BHP just forecast ‘another 10 years’ of iron ore glut

BHP Billiton (ASX, NYSE:BHP) (LON:BLT), the world’s largest mining company and the No.3 iron ore producer, is expecting at least another ten years of iron ore oversupply before the market balances out.

Speaking to reporters in New York, chief executive officer Andrew Mackenzie said seaborne would be one of the commodities to take the longest to stabilize, adding that while prices have recovered from last year historical lows, climbing slightly past the $60-per-tonne mark in early May, the rally is simply not sustainable.

CEO Andrew Mackenzie believes the iron ore market will take longer to balance out than other commodities as excess supply will likely take years to be absorbed.

One of the main reasons for iron ore prices slow recovery, Mackenzie said according to the Australian Financial Review, is an excess of steel-making ingredient supply coming on stream in the next few years.

“The reality is we’ve settled down now to a price that we would say is more realistic on the basis of fundamentals of supply and demand,” Mackenzie said. “We’ve had such a long boom. To walk that through, in my view, may take another 10 years.”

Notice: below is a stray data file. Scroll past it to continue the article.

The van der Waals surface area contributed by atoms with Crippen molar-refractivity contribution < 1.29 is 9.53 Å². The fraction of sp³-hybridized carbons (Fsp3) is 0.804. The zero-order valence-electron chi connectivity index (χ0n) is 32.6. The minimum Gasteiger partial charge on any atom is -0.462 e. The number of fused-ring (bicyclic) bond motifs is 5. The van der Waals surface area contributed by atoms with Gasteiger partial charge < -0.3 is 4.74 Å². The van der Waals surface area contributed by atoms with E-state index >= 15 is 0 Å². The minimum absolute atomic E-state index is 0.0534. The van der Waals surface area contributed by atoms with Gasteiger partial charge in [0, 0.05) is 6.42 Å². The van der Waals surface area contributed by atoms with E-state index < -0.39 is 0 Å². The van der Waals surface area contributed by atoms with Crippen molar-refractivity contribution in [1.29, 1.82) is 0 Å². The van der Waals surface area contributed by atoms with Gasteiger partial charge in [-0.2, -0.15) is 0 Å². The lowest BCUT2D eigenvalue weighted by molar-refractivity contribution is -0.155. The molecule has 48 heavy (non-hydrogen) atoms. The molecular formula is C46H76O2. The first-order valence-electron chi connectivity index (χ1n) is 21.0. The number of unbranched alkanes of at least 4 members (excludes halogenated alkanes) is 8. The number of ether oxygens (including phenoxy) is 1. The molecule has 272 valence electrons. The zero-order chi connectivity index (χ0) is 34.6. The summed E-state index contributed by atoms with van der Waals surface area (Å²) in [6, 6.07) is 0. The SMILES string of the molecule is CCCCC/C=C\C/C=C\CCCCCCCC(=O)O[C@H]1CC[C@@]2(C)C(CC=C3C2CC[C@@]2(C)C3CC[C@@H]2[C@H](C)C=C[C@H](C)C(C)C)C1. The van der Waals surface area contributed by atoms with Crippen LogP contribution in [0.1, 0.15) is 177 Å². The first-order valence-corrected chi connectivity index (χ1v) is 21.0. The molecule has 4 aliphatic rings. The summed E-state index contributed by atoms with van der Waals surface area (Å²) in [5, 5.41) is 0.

His predictions come despite recent moves by its two main rivals in the iron ore market, Vale (NYSE:VALE) and Rio Tinto (LON:RIO) towards slashing ambitious production targets, in an effort to restore balance to the commodity's skewed fundamentals.

BHP lowered in April its 2016 output guidance by 10 million tonnes only a day after number two producer Rio Tinto cut its 2017 forecast by 20 million tonnes and left its 2016 global shipments estimate unchanged at 350 million tonnes.

Ore with 62% content was at $50.87 a tonne Tuesday, way below the $70 it hit in April, according to Metal Bulletin. The raw material peaked in 2011 at more than $191, and the drop has driven closures and mergers among higher-cost miners.

BHP just forecast ‘another 10 years’ of iron ore glut

Australia's Port Hedland, the world's largest bulk-export terminal, handles cargoes for BHP, Fortescue Metals and Hancock Prospecting. (Image courtesy of of The Western Australian Land Information Authority)